In the industrial animal farms wherein thousands of animals are reared, the generation of enormous quantities of animal wastes is a major concern. It’s a challenging task to manage the burgeoning wastes which otherwise results in environmental pollution contributing to climate change. On an average, a high milk yielding cow like, Holstein Friesen generates 40-50 kilograms of manure every day which translates to about 15 -18 tons per annum. One can imagine the quantity of wastes that thousands of such animals produce. Most of times these animal wastes are diluted with water and stored in lagoons or allowed to flow into the drainage or water bodies resulting in the pollution of  both surface and ground water.

Human Diseases
There is enough research available on the direct effect of meat consumption and vulnerability to diseases like, heart diseases, colon cancer, diabetes, obesity, avian flu, blue tongue disease, Listeriosis and bacterial disease caused by E. Coli, Salmonella, Camphylobacter etc.  The recent incidence of bird flu strain H7N9 is a matter of concern which can transmit the diseases to humans. New strains of the viruses pose a great challenge to public health. This can be an indication to opt for healthier and safer vegetarian diets.


Cause for Hunger
Research studies reveal that green house gas emissions (GHG) from beef ranges from 16-30 kg CO2-eq/kg compared to 0.8 kg CO2-eq/kg for wheat.   It would be startling  to know that  in terms of GHC emissions  one kilogram of beef consumption corroborates to about  150-160 kilometres of automobile usage. Meat based diets is one of the causes for hunger as large amount of food is diverted to animal feed.  In a piece of land which is used to produce one kilogram of meat about 200 kilograms of tomatoes or 160 kilograms of potatoes could be harvested in the same time span. It requires about 5 to 15 kilograms of feed in the form of soybeans, corn etc to produce one kilogram of meat. Moreover this artificial extension of the food chain and converting the grain to meat results in huge loss of nutrients; 90% protein, 99% carbohydrates, 100% fibre and others.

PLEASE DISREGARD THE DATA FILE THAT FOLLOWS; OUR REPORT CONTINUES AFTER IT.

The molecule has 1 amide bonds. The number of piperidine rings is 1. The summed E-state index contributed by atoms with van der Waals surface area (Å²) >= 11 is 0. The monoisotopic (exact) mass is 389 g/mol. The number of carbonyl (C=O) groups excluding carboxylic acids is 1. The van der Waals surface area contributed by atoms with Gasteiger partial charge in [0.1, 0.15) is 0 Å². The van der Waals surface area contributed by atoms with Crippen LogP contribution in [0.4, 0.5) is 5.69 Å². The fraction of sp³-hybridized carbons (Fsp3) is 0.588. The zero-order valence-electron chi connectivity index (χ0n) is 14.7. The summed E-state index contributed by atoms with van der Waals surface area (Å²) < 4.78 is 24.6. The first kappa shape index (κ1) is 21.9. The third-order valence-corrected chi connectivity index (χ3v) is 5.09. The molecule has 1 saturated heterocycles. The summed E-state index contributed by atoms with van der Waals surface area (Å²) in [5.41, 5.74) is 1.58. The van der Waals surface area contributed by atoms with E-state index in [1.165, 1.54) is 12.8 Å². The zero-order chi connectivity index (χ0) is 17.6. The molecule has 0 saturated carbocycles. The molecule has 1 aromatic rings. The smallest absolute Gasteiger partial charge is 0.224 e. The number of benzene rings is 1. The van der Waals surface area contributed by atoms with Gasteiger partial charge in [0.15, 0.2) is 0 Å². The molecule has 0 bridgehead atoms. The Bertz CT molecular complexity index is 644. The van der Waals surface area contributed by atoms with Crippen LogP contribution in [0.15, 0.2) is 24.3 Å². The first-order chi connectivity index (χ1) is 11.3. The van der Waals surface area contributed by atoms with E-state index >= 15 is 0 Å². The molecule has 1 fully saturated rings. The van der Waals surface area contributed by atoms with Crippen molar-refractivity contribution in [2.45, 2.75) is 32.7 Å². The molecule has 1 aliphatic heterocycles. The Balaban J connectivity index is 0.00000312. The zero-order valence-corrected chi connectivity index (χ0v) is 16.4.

Vegetable Cultivation
Vegetables and vegetarian diets are more climate efficient to produce protein than the meat based diets. The vegetarian food helps to reduce obesity, blood pressure, cholesterol, diabetes, heart diseases to a large extent in addition to conserving water, land and natural resources which otherwise is used for industrial animal production.

Food choice plays a very important factor in contributing to climate change. In the present fast developing world it would be difficult to avoid many comforts of the modern days which do contribute to GHG. However, we can take small steps one at a time and begin from food. Why not reduce consuming meat and gradually stop opting for climate inefficient foods.  Why should we make our stomachs a graveyard for the animals? An ancient Vedic proverb in India says; 
                                                “As the food so the mind
                                                As the mind so the thoughts
                                                As the thoughts so the actions”

All our actions are the resultant of the food that we consume. The more violently the food is produced and consumed violent thoughts and actions will only prevail. Entire humanity is suffering from hatred, anger, deceit, stress and a series of emotional disorders.  Right type of food can be a solution.  Meat based diets are the most efficient ways to waste food.

You and I can contribute positively to address climate change by making conscious food choices.